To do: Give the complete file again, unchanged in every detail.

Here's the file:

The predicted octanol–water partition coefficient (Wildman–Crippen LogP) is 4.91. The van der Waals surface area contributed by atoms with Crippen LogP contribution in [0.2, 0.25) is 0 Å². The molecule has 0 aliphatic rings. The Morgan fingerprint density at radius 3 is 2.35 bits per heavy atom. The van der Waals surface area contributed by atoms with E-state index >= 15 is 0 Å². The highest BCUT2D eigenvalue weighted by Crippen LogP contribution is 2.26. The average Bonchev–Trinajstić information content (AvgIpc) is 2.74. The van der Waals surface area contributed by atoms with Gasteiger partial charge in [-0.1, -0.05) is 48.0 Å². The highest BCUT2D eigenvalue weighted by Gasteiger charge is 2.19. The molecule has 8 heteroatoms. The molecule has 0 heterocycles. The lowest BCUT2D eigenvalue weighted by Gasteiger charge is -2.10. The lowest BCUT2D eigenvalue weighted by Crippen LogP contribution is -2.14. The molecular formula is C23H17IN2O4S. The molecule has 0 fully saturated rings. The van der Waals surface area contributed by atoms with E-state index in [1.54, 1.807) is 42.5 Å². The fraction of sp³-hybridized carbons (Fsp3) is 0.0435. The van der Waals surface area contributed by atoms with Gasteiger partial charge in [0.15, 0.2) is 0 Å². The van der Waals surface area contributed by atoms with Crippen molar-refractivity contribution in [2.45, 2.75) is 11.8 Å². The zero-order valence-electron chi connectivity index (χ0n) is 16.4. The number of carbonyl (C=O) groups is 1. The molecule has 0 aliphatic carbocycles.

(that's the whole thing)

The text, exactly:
The predicted octanol–water partition coefficient (Wildman–Crippen LogP) is 4.91. The van der Waals surface area contributed by atoms with Crippen LogP contribution in [0.2, 0.25) is 0 Å². The molecule has 0 aliphatic rings. The Morgan fingerprint density at radius 3 is 2.35 bits per heavy atom. The van der Waals surface area contributed by atoms with E-state index >= 15 is 0 Å². The highest BCUT2D eigenvalue weighted by Crippen LogP contribution is 2.26. The average Bonchev–Trinajstić information content (AvgIpc) is 2.74. The van der Waals surface area contributed by atoms with Gasteiger partial charge in [-0.1, -0.05) is 48.0 Å². The highest BCUT2D eigenvalue weighted by Gasteiger charge is 2.19. The molecule has 8 heteroatoms. The molecule has 0 heterocycles. The lowest BCUT2D eigenvalue weighted by Gasteiger charge is -2.10. The lowest BCUT2D eigenvalue weighted by Crippen LogP contribution is -2.14. The molecular formula is C23H17IN2O4S. The molecule has 0 fully saturated rings. The van der Waals surface area contributed by atoms with E-state index in [1.54, 1.807) is 42.5 Å². The fraction of sp³-hybridized carbons (Fsp3) is 0.0435. The van der Waals surface area contributed by atoms with Gasteiger partial charge in [0.15, 0.2) is 0 Å². The van der Waals surface area contributed by atoms with Crippen molar-refractivity contribution in [2.45, 2.75) is 11.8 Å². The zero-order valence-electron chi connectivity index (χ0n) is 16.4. The number of carbonyl (C=O) groups is 1. The molecule has 0 aliphatic carbocycles.